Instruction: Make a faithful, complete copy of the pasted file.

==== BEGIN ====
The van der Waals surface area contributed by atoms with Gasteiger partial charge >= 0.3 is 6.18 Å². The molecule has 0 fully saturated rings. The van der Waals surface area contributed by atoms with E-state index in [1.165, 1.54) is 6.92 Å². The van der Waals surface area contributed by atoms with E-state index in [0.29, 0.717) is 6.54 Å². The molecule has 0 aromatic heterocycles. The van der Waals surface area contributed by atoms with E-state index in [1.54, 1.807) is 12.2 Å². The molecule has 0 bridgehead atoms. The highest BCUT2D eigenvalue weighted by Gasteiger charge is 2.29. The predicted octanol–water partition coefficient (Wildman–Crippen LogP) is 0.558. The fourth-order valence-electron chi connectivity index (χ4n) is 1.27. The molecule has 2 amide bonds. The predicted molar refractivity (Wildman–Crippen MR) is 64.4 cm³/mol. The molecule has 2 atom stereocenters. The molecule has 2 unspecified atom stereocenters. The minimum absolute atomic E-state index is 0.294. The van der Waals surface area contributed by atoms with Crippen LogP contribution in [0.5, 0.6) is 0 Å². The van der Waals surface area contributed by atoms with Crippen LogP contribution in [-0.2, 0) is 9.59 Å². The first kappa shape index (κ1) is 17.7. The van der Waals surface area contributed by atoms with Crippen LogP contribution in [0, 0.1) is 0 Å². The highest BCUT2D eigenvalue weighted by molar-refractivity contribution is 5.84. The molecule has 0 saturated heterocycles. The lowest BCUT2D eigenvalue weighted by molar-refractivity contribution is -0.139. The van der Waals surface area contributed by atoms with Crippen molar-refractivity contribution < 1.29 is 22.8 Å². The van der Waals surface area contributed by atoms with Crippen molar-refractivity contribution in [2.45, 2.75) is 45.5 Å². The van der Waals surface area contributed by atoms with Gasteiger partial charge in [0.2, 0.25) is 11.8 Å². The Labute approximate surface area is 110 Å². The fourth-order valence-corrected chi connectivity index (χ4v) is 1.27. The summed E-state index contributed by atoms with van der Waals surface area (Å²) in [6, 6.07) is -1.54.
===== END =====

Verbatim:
The van der Waals surface area contributed by atoms with Gasteiger partial charge >= 0.3 is 6.18 Å². The molecule has 0 fully saturated rings. The van der Waals surface area contributed by atoms with E-state index in [1.165, 1.54) is 6.92 Å². The van der Waals surface area contributed by atoms with E-state index in [0.29, 0.717) is 6.54 Å². The molecule has 0 aromatic heterocycles. The van der Waals surface area contributed by atoms with E-state index in [1.54, 1.807) is 12.2 Å². The molecule has 0 bridgehead atoms. The highest BCUT2D eigenvalue weighted by Gasteiger charge is 2.29. The predicted octanol–water partition coefficient (Wildman–Crippen LogP) is 0.558. The fourth-order valence-electron chi connectivity index (χ4n) is 1.27. The molecule has 2 amide bonds. The predicted molar refractivity (Wildman–Crippen MR) is 64.4 cm³/mol. The molecule has 2 atom stereocenters. The molecule has 2 unspecified atom stereocenters. The minimum absolute atomic E-state index is 0.294. The van der Waals surface area contributed by atoms with Crippen LogP contribution in [0.5, 0.6) is 0 Å². The van der Waals surface area contributed by atoms with Crippen LogP contribution in [-0.2, 0) is 9.59 Å². The first kappa shape index (κ1) is 17.7. The van der Waals surface area contributed by atoms with Crippen LogP contribution in [0, 0.1) is 0 Å². The highest BCUT2D eigenvalue weighted by molar-refractivity contribution is 5.84. The molecule has 0 saturated heterocycles. The lowest BCUT2D eigenvalue weighted by molar-refractivity contribution is -0.139. The van der Waals surface area contributed by atoms with Crippen molar-refractivity contribution < 1.29 is 22.8 Å². The van der Waals surface area contributed by atoms with Crippen molar-refractivity contribution in [2.45, 2.75) is 45.5 Å². The van der Waals surface area contributed by atoms with Gasteiger partial charge in [0.2, 0.25) is 11.8 Å². The Labute approximate surface area is 110 Å². The fourth-order valence-corrected chi connectivity index (χ4v) is 1.27. The summed E-state index contributed by atoms with van der Waals surface area (Å²) in [6, 6.07) is -1.54.